In recent years, few concepts have captured conflict and development specialists’ imagination as profoundly as the idea of a ‘political settlement’: Political Settlements Analysis (PSA) is increasingly being used by academics and development practitioners to analyze and advise on conflict-peace transitions, country development strategy and anti-corruption policy.
Despite its current popularity, there is no single definition of a political settlement that commands widespread support, with different groups and individuals using it in diverse and sometimes contradictory ways. Moreover, some of the most influential variants of the approach are marred by conceptual ambiguities, while none provide clear guidelines for how to measure and categorise political settlements. This both limits the usefulness of Political Settlements Analysis and forestalls its acceptance in mainstream social scientific circles.
ESID’s ‘Defining and Measuring Political Settlements’ project consequently seeks to refine the definition of a political settlement and create a concept that is acceptable to both conflict and development specialists. In addition, it has devised rigorous guidelines for measuring political settlements, and is piloting a new survey, the aim being to chart the evolution of political settlements within and across twelve countries. If successful, the pilot will then be expanded to as many as 50 countries.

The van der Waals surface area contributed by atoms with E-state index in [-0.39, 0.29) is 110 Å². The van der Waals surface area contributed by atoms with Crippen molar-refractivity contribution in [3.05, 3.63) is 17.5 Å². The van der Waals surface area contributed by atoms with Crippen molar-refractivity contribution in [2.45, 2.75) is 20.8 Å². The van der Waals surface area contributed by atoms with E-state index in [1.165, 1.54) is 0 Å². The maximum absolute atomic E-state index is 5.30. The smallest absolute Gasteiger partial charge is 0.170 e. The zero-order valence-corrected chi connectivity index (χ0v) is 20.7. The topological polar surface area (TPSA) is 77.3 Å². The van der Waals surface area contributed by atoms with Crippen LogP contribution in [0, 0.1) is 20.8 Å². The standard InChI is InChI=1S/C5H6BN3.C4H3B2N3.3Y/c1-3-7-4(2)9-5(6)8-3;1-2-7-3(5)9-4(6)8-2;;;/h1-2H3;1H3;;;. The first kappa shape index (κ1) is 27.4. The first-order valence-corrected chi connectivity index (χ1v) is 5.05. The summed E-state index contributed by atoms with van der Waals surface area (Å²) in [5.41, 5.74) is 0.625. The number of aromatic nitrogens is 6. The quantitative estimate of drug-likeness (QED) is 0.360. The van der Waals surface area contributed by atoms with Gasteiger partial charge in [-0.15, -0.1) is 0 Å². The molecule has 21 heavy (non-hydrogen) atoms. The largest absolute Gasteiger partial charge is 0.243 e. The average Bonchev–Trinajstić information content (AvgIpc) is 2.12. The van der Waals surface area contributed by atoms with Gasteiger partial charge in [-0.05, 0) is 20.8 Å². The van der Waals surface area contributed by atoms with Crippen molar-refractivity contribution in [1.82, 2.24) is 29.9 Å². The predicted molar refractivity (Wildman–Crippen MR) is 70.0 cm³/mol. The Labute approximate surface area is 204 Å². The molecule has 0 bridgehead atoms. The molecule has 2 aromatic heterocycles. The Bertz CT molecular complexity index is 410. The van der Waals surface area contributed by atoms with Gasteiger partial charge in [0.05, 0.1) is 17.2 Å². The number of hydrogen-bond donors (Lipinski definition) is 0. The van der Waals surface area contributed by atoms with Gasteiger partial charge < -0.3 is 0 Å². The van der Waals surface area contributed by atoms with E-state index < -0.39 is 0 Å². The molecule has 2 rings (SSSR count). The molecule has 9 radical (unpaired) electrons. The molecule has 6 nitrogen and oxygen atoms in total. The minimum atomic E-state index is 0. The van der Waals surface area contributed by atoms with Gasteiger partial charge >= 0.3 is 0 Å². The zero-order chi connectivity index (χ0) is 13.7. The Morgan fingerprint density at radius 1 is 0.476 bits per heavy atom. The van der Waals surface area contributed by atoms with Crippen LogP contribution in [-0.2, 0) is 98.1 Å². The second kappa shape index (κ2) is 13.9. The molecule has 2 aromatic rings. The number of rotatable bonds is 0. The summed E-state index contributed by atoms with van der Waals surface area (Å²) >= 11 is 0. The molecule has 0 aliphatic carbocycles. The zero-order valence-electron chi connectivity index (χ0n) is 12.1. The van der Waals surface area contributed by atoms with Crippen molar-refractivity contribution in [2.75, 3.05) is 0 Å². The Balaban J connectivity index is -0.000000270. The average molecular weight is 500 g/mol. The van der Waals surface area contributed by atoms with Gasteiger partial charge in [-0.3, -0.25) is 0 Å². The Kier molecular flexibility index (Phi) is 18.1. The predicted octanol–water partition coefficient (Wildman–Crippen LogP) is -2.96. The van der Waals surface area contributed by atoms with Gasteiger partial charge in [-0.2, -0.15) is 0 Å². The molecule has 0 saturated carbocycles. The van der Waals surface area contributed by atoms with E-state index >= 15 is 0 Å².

Planned outputs from the project include:
- A political settlements codebook and survey instrument;
- A publicly accessible dataset, initially of ten countries, with scope for expansion;
- A multi-authored book which, among other things, will provide:
- a new political settlement concept;
- a game-theoretic account of political settlements;
- guidelines for settlement measurement;
- tests of old and new political settlement typologies and hypotheses;
- reflections on the relevance of political settlements analysis to development practice